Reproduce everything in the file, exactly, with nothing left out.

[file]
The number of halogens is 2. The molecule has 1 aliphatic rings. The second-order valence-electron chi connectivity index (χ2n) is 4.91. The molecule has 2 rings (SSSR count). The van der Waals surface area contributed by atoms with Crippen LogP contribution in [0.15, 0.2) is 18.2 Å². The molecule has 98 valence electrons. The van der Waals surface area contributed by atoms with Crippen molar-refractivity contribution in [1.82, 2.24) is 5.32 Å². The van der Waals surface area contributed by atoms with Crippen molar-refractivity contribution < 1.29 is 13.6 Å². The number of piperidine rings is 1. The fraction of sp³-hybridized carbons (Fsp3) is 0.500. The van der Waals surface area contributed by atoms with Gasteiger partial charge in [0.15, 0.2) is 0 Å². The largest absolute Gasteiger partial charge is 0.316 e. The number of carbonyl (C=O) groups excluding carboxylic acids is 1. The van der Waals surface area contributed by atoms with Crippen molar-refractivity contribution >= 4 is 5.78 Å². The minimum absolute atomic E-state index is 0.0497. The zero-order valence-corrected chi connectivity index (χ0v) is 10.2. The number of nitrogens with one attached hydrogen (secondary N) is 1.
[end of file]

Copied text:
The number of halogens is 2. The molecule has 1 aliphatic rings. The second-order valence-electron chi connectivity index (χ2n) is 4.91. The molecule has 2 rings (SSSR count). The van der Waals surface area contributed by atoms with Crippen LogP contribution in [0.15, 0.2) is 18.2 Å². The molecule has 98 valence electrons. The van der Waals surface area contributed by atoms with Crippen molar-refractivity contribution in [1.82, 2.24) is 5.32 Å². The van der Waals surface area contributed by atoms with Crippen molar-refractivity contribution < 1.29 is 13.6 Å². The number of piperidine rings is 1. The fraction of sp³-hybridized carbons (Fsp3) is 0.500. The van der Waals surface area contributed by atoms with Gasteiger partial charge in [0.15, 0.2) is 0 Å². The largest absolute Gasteiger partial charge is 0.316 e. The number of carbonyl (C=O) groups excluding carboxylic acids is 1. The van der Waals surface area contributed by atoms with Crippen molar-refractivity contribution >= 4 is 5.78 Å². The minimum absolute atomic E-state index is 0.0497. The zero-order valence-corrected chi connectivity index (χ0v) is 10.2. The number of nitrogens with one attached hydrogen (secondary N) is 1.